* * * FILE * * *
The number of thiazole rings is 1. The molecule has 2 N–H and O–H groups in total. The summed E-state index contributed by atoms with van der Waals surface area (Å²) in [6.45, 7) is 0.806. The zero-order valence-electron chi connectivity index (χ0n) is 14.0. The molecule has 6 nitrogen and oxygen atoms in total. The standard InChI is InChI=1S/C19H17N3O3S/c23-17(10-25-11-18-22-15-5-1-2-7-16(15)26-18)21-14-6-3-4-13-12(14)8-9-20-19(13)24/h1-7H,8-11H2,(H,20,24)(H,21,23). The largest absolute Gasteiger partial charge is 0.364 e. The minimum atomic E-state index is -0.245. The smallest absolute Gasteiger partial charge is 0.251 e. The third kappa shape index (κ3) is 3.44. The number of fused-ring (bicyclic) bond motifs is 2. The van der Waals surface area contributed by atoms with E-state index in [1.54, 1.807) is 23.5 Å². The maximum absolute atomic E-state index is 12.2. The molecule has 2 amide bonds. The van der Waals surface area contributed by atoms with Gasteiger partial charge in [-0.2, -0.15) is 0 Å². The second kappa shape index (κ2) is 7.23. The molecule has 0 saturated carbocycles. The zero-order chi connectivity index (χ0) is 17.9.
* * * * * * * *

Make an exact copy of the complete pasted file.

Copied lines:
The number of thiazole rings is 1. The molecule has 2 N–H and O–H groups in total. The summed E-state index contributed by atoms with van der Waals surface area (Å²) in [6.45, 7) is 0.806. The zero-order valence-electron chi connectivity index (χ0n) is 14.0. The molecule has 6 nitrogen and oxygen atoms in total. The standard InChI is InChI=1S/C19H17N3O3S/c23-17(10-25-11-18-22-15-5-1-2-7-16(15)26-18)21-14-6-3-4-13-12(14)8-9-20-19(13)24/h1-7H,8-11H2,(H,20,24)(H,21,23). The largest absolute Gasteiger partial charge is 0.364 e. The minimum atomic E-state index is -0.245. The smallest absolute Gasteiger partial charge is 0.251 e. The third kappa shape index (κ3) is 3.44. The number of fused-ring (bicyclic) bond motifs is 2. The van der Waals surface area contributed by atoms with E-state index in [1.54, 1.807) is 23.5 Å². The maximum absolute atomic E-state index is 12.2. The molecule has 2 amide bonds. The van der Waals surface area contributed by atoms with Gasteiger partial charge in [-0.2, -0.15) is 0 Å². The second kappa shape index (κ2) is 7.23. The molecule has 0 saturated carbocycles. The zero-order chi connectivity index (χ0) is 17.9.